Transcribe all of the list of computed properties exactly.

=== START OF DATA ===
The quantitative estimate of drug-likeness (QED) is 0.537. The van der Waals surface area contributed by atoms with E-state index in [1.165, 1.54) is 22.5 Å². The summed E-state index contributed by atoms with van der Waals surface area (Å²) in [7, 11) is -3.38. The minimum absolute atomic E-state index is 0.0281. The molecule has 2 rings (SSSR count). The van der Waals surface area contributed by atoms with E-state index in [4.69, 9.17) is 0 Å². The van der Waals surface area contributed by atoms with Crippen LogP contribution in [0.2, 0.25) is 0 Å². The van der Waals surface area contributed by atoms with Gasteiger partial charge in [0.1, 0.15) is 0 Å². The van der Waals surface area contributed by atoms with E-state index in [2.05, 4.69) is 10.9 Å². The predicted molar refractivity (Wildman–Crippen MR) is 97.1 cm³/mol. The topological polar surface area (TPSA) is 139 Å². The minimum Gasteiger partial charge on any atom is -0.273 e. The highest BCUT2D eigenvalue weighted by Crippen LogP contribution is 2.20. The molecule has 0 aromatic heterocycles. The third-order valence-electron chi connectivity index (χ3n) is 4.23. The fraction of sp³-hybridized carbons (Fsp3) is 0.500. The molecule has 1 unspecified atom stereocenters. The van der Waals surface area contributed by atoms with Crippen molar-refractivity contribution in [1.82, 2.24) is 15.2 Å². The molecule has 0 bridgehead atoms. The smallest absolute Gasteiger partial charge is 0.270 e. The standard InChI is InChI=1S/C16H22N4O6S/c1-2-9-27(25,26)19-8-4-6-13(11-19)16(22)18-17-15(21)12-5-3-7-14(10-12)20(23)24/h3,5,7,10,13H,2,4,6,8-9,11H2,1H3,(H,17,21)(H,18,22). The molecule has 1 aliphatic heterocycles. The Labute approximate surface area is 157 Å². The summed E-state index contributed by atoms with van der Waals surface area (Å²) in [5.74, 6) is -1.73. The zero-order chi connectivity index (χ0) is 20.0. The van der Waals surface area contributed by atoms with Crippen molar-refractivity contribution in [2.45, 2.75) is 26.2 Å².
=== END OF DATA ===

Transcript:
The quantitative estimate of drug-likeness (QED) is 0.537. The van der Waals surface area contributed by atoms with E-state index in [1.165, 1.54) is 22.5 Å². The summed E-state index contributed by atoms with van der Waals surface area (Å²) in [7, 11) is -3.38. The minimum absolute atomic E-state index is 0.0281. The molecule has 2 rings (SSSR count). The van der Waals surface area contributed by atoms with E-state index in [4.69, 9.17) is 0 Å². The van der Waals surface area contributed by atoms with Crippen LogP contribution in [0.2, 0.25) is 0 Å². The van der Waals surface area contributed by atoms with Gasteiger partial charge in [0.1, 0.15) is 0 Å². The van der Waals surface area contributed by atoms with E-state index in [2.05, 4.69) is 10.9 Å². The predicted molar refractivity (Wildman–Crippen MR) is 97.1 cm³/mol. The topological polar surface area (TPSA) is 139 Å². The minimum Gasteiger partial charge on any atom is -0.273 e. The highest BCUT2D eigenvalue weighted by Crippen LogP contribution is 2.20. The molecule has 0 aromatic heterocycles. The third-order valence-electron chi connectivity index (χ3n) is 4.23. The fraction of sp³-hybridized carbons (Fsp3) is 0.500. The molecule has 1 unspecified atom stereocenters. The van der Waals surface area contributed by atoms with Crippen molar-refractivity contribution in [1.82, 2.24) is 15.2 Å². The molecule has 0 bridgehead atoms. The smallest absolute Gasteiger partial charge is 0.270 e. The standard InChI is InChI=1S/C16H22N4O6S/c1-2-9-27(25,26)19-8-4-6-13(11-19)16(22)18-17-15(21)12-5-3-7-14(10-12)20(23)24/h3,5,7,10,13H,2,4,6,8-9,11H2,1H3,(H,17,21)(H,18,22). The molecule has 1 aliphatic heterocycles. The Labute approximate surface area is 157 Å². The summed E-state index contributed by atoms with van der Waals surface area (Å²) in [5.74, 6) is -1.73. The zero-order chi connectivity index (χ0) is 20.0. The van der Waals surface area contributed by atoms with Crippen molar-refractivity contribution in [2.45, 2.75) is 26.2 Å².